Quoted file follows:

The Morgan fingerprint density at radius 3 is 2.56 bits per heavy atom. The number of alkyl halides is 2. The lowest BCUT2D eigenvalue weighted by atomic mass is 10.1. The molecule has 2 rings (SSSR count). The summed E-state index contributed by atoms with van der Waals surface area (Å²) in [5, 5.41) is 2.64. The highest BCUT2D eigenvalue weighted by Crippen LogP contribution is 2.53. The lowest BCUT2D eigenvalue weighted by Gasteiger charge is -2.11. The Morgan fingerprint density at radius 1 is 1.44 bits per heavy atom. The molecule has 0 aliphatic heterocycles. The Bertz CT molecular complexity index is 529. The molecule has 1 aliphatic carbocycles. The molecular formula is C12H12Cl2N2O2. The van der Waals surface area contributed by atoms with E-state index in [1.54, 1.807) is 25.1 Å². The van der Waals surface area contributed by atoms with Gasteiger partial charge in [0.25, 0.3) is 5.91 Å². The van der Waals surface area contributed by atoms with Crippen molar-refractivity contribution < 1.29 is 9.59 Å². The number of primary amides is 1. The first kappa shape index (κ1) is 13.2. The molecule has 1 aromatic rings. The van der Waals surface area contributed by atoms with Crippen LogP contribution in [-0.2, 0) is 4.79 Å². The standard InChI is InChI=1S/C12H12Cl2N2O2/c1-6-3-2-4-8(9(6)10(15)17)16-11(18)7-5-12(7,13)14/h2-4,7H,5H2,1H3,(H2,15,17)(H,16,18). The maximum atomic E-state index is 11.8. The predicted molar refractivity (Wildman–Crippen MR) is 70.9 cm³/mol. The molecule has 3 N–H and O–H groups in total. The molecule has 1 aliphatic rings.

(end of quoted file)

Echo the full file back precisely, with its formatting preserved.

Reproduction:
The Morgan fingerprint density at radius 3 is 2.56 bits per heavy atom. The number of alkyl halides is 2. The lowest BCUT2D eigenvalue weighted by atomic mass is 10.1. The molecule has 2 rings (SSSR count). The summed E-state index contributed by atoms with van der Waals surface area (Å²) in [5, 5.41) is 2.64. The highest BCUT2D eigenvalue weighted by Crippen LogP contribution is 2.53. The lowest BCUT2D eigenvalue weighted by Gasteiger charge is -2.11. The Morgan fingerprint density at radius 1 is 1.44 bits per heavy atom. The molecule has 0 aliphatic heterocycles. The Bertz CT molecular complexity index is 529. The molecule has 1 aliphatic carbocycles. The molecular formula is C12H12Cl2N2O2. The van der Waals surface area contributed by atoms with E-state index in [1.54, 1.807) is 25.1 Å². The van der Waals surface area contributed by atoms with Gasteiger partial charge in [0.25, 0.3) is 5.91 Å². The van der Waals surface area contributed by atoms with Crippen molar-refractivity contribution < 1.29 is 9.59 Å². The number of primary amides is 1. The first kappa shape index (κ1) is 13.2. The molecule has 1 aromatic rings. The van der Waals surface area contributed by atoms with Crippen LogP contribution in [-0.2, 0) is 4.79 Å². The standard InChI is InChI=1S/C12H12Cl2N2O2/c1-6-3-2-4-8(9(6)10(15)17)16-11(18)7-5-12(7,13)14/h2-4,7H,5H2,1H3,(H2,15,17)(H,16,18). The maximum atomic E-state index is 11.8. The predicted molar refractivity (Wildman–Crippen MR) is 70.9 cm³/mol. The molecule has 3 N–H and O–H groups in total. The molecule has 1 aliphatic rings.